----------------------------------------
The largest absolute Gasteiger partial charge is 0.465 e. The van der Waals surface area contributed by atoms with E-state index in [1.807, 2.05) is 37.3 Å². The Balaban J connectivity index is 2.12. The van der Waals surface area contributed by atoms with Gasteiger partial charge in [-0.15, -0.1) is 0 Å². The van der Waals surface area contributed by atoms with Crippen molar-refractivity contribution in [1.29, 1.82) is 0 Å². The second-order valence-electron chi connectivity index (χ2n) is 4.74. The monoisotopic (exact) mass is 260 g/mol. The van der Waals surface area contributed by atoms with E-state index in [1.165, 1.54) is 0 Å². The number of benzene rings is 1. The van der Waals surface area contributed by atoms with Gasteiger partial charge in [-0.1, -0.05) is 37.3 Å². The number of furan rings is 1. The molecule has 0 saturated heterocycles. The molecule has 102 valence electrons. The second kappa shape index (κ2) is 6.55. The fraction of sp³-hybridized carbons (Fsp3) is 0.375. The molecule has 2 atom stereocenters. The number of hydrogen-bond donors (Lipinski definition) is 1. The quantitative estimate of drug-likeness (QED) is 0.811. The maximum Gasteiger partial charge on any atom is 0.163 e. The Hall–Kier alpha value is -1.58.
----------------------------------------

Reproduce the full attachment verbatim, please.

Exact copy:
The largest absolute Gasteiger partial charge is 0.465 e. The van der Waals surface area contributed by atoms with E-state index in [1.807, 2.05) is 37.3 Å². The Balaban J connectivity index is 2.12. The van der Waals surface area contributed by atoms with Gasteiger partial charge in [-0.15, -0.1) is 0 Å². The van der Waals surface area contributed by atoms with Crippen molar-refractivity contribution in [1.29, 1.82) is 0 Å². The second-order valence-electron chi connectivity index (χ2n) is 4.74. The monoisotopic (exact) mass is 260 g/mol. The van der Waals surface area contributed by atoms with E-state index in [1.165, 1.54) is 0 Å². The number of benzene rings is 1. The van der Waals surface area contributed by atoms with Gasteiger partial charge in [-0.1, -0.05) is 37.3 Å². The number of furan rings is 1. The molecule has 0 saturated heterocycles. The molecule has 102 valence electrons. The second kappa shape index (κ2) is 6.55. The fraction of sp³-hybridized carbons (Fsp3) is 0.375. The molecule has 2 atom stereocenters. The number of hydrogen-bond donors (Lipinski definition) is 1. The quantitative estimate of drug-likeness (QED) is 0.811. The maximum Gasteiger partial charge on any atom is 0.163 e. The Hall–Kier alpha value is -1.58.